The bell W. Rayford Johnson carried was small, but its significance was mighty. Three strong flicks of Johnson’s wrist filled the Minnesota History Center Auditorium with the echo of the 100-year-old heirloom passed down from his great-grandmother. On what would have been the 85th birthday of Martin Luther King Jr., its sound meant one thing, he said: Let Freedom Ring.
Hundreds of marchers braved the cold Monday to march in honor of King’s birthday for the 28th year, as part of Gov. Mark Dayton’s Council on the Martin Luther King Jr. Holiday. Once inside, speakers that included Dayton, Minnesota’s U.S. senators and keynote speaker U.S. Rep. Keith Ellison echoed the same theme: Progress has been made, but the dream has yet to be fully realized.
“The world that they lived in is not the same as the world that we live in. And we are richly blessed. They gave everything to change it. Everything,” said Ellison, a Minneapolis Democrat who told stories of his mother, eight months pregnant in the 1960s and refused permission to use a gas station restroom. Years earlier, she had been hospitalized for an illness. Her light skin color led nurses to believe she was white, Ellison said. When they discovered she wasn’t, she was moved from a clean, private room to a crowded, dirty one.
‘How far we’ve come’
“We have to think about how far we’ve come,” Ellison said, “If we continue on a trajectory of inclusion and the politics of generosity, I am confident, God willing, that we will attain that loving society that Martin Luther King talked about.”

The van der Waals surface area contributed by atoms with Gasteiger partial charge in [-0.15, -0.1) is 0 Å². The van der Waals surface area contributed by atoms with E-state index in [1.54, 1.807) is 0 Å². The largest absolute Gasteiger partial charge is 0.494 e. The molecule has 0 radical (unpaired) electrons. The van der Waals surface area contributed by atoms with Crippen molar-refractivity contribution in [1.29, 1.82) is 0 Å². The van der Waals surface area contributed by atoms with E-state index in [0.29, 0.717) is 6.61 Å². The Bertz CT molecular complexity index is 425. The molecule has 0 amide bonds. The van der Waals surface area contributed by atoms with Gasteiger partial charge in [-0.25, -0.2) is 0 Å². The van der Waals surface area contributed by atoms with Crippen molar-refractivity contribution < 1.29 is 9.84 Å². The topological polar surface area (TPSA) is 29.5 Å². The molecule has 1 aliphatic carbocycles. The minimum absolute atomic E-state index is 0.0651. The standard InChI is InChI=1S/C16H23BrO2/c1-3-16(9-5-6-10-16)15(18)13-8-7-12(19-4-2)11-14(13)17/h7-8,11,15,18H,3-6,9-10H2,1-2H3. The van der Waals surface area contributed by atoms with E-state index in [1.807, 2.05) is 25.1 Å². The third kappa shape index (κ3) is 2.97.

But in the wake of widening achievement and income gaps between minority and white Americans, much work remains, Dayton said.
“We can choose a path of reaching out to those who are disadvantaged, who don’t have hope and opportunity, or we can turn away in silence,” Dayton said. “We can reach out to stand up against injustice, and the violence and hatred that still infects our society, or we can turn away with indifference. We can reach out and lend a helping hand to those who can become the future leaders of our state and nation, or we can ignore them [at] our peril. We can either carry on the great legacy of Martin Luther King, Jr. or we can go our own separate ways.”
Sen. Al Franken told the crowd he was 12 years old the first time he felt moved by a political issue. While watching the news with his family, a Southern sheriff was turning a fire hose on peaceful demonstrators, siccing dogs on them and beating them with clubs. His father pointed to the TV and said, “No Jew can be for that.”
“Fast forward, and we have an African-American president.” Franken said. “But then you think: ‘Yeah, but we have not seen the promised land yet. When you think of King’s dream and you think of where we are and you see the disparities in this country and in this community, in education, in employment, in opportunity, in wealth, in pretty much every aspect of life, you know that we haven’t gotten to the promised land yet.”